When I was 8 years old, my parents discovered that I had $42 in my piggy bank.
“An eight year old shouldn’t have forty-two dollars!” they said, as if I had somehow come into possession of a stolen painting.
And with that proclamation, they took my $42.
Over the next 30 years, I attended all manner of workshops, saw all sorts of therapists and healers, and performed countless methods for resolving the issue that had been born in that moment, the issue that “I can’t have what I want.”
No matter how much I hyperventilated until I saw visions, had astral entities removed from the 3rd level of my aura, or cried at… well, the injustice of it all… I still had the thought that I couldn’t have what I really wanted.
Sometime past my 38th birthday, I retired. I was making more money per month doing nothing than I had made in my first year or two out of college. And, at some point, I started to recount — as I had done thousands of times in the past — the story of my issue.
Except this time, it was clear that reality — I had much more than I had wanted — was putting up a good fight with my issue. I still believed I couldn’t have what I wanted, but reality was hinting that I was, oh, full of crap.
It was in that moment that it occurred to me to ask a question that I had never asked myself. A question that had never been posed to me during the countless hours of healing work I had done about this issue, by any of the brilliant aids I had employed (don’t even get me started about the fact that I could have retired years earlier had I only taken all the money I spent to resolve the issue and put it in an average mutual fund).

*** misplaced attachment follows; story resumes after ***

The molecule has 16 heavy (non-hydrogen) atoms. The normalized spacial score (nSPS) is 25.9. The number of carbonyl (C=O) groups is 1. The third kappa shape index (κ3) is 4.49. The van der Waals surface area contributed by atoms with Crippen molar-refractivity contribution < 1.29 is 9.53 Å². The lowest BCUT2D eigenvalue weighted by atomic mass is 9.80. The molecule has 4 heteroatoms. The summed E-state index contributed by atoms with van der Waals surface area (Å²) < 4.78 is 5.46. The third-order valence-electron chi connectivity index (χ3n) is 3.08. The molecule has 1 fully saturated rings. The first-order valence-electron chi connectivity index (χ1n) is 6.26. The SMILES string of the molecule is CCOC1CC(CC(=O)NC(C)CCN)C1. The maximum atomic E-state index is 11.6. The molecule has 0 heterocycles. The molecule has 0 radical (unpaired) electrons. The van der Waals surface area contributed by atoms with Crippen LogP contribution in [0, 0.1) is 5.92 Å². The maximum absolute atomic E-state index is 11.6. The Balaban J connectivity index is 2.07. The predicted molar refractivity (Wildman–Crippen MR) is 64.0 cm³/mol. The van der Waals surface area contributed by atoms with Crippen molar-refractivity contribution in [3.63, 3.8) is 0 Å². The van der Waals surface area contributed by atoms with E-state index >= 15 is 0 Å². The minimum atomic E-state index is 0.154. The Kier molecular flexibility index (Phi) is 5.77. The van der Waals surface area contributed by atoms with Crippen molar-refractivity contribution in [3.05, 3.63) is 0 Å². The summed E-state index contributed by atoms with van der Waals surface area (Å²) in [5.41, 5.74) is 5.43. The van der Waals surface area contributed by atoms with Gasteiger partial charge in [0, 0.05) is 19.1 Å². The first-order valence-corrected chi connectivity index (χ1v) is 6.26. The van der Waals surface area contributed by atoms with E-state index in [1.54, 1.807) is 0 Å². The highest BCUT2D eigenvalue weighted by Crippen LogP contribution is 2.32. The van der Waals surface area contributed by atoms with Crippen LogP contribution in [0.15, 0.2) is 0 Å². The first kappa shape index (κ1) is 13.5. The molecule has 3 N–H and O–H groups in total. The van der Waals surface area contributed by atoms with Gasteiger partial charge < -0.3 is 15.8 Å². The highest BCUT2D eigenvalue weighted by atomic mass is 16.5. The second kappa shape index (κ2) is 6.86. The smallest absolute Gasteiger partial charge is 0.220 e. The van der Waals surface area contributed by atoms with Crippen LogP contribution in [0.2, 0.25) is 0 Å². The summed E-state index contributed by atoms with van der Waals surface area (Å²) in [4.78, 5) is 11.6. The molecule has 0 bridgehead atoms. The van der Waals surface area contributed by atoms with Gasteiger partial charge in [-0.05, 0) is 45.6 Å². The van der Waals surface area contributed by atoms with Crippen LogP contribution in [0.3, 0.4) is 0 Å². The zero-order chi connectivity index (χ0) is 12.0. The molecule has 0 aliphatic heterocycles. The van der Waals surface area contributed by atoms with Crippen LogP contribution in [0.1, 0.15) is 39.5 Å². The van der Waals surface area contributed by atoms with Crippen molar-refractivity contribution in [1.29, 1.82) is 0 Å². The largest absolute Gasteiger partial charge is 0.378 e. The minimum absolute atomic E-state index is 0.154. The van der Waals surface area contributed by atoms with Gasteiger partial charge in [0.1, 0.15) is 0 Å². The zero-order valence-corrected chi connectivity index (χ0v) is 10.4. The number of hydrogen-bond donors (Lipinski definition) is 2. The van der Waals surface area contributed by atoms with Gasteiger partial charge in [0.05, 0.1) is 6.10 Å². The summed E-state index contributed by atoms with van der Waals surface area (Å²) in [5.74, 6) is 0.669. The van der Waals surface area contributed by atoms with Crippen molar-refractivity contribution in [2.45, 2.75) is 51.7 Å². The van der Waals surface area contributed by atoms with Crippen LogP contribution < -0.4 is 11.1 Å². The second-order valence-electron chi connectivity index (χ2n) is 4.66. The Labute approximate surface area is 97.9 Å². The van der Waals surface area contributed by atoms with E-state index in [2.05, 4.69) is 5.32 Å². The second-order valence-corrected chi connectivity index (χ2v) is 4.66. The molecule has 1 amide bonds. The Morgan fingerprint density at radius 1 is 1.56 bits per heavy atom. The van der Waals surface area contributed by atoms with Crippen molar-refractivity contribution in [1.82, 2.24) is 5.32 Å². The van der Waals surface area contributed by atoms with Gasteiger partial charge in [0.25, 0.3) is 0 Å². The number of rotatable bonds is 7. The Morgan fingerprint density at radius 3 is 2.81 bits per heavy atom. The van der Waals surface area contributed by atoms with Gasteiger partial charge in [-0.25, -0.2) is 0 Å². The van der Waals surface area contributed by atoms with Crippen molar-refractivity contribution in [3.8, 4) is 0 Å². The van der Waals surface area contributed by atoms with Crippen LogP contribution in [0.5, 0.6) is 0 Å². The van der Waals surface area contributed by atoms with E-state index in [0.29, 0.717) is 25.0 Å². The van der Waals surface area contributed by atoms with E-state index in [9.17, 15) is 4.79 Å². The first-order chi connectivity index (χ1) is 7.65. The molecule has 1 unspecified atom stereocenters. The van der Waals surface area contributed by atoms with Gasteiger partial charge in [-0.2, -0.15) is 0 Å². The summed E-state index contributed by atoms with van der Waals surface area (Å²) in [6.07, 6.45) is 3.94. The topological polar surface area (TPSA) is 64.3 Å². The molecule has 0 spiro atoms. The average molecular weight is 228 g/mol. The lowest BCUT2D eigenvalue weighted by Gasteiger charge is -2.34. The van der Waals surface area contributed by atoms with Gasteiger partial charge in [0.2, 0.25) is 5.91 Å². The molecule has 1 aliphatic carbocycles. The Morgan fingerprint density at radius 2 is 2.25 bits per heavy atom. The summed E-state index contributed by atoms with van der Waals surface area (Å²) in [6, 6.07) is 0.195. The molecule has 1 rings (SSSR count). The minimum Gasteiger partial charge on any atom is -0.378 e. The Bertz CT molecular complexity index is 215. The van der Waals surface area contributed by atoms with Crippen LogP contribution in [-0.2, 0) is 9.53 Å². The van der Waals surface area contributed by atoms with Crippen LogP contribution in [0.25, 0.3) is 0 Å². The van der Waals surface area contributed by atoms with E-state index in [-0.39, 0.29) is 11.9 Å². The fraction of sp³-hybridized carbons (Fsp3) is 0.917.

I asked myself, “Hey, what did my parents do with the money?”
And as if I had said “Open Sesame,” the memory instantly appeared:
They put it in my bank account
By 8, I was well aware of my personal bank account. And I vividly remembered the savings account passbook and seeing the balance increase by $42 after my parents “TOOK” my money.
No wonder none of the therapy worked to resolve the “issue.” The issue wasn’t real because the event NEVER HAPPENED!
How did nobody ever think to ask the simple and obvious question?
I had a client who, during one session said, “I’ve worked with other people who are good compassionate listeners. They validate me and what I’m saying and are very accepting of whatever I’m going through. You… don’t do that.”
“Well…” I replied, “I’m not interested in helping you redecorate an imaginary house.”
Now, look, I’m not saying that if you have “an issue,” it’s all a lie and your own history never happened (though maybe what happened isn’t quite what you think)… but it’s certainly worth pondering that the idea “I have problems now because of something that happened when I was a child (or fetus, or blastocyst, or gleam in my parents’ eyes),” is just an idea that was most famously popularized by a goatee-wearing coke-head in Vienna about 120 years ago.